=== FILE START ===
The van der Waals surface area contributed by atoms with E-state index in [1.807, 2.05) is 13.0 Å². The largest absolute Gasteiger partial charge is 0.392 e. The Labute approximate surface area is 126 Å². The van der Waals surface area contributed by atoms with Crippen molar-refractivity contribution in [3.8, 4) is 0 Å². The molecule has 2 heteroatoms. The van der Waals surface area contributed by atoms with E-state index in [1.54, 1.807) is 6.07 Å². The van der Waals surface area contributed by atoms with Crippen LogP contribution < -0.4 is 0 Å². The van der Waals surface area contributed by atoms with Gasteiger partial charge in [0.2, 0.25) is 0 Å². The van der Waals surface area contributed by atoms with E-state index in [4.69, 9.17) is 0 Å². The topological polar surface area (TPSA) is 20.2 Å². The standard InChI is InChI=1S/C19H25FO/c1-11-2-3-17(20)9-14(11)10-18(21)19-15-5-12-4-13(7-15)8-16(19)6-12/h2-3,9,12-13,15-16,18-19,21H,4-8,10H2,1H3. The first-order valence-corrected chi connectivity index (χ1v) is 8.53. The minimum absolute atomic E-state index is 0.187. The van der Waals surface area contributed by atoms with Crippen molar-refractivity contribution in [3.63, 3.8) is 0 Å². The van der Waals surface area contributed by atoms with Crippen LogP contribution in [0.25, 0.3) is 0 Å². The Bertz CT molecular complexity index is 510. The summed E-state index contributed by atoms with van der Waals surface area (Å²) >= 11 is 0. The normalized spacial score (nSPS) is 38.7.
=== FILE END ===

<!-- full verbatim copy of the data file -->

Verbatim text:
The van der Waals surface area contributed by atoms with E-state index in [1.807, 2.05) is 13.0 Å². The largest absolute Gasteiger partial charge is 0.392 e. The Labute approximate surface area is 126 Å². The van der Waals surface area contributed by atoms with Crippen molar-refractivity contribution in [3.8, 4) is 0 Å². The molecule has 2 heteroatoms. The van der Waals surface area contributed by atoms with E-state index in [1.54, 1.807) is 6.07 Å². The van der Waals surface area contributed by atoms with Crippen LogP contribution < -0.4 is 0 Å². The van der Waals surface area contributed by atoms with Gasteiger partial charge in [0.2, 0.25) is 0 Å². The van der Waals surface area contributed by atoms with E-state index in [4.69, 9.17) is 0 Å². The topological polar surface area (TPSA) is 20.2 Å². The standard InChI is InChI=1S/C19H25FO/c1-11-2-3-17(20)9-14(11)10-18(21)19-15-5-12-4-13(7-15)8-16(19)6-12/h2-3,9,12-13,15-16,18-19,21H,4-8,10H2,1H3. The first-order valence-corrected chi connectivity index (χ1v) is 8.53. The minimum absolute atomic E-state index is 0.187. The van der Waals surface area contributed by atoms with Crippen molar-refractivity contribution in [3.63, 3.8) is 0 Å². The van der Waals surface area contributed by atoms with Crippen LogP contribution in [0.25, 0.3) is 0 Å². The Bertz CT molecular complexity index is 510. The summed E-state index contributed by atoms with van der Waals surface area (Å²) >= 11 is 0. The normalized spacial score (nSPS) is 38.7.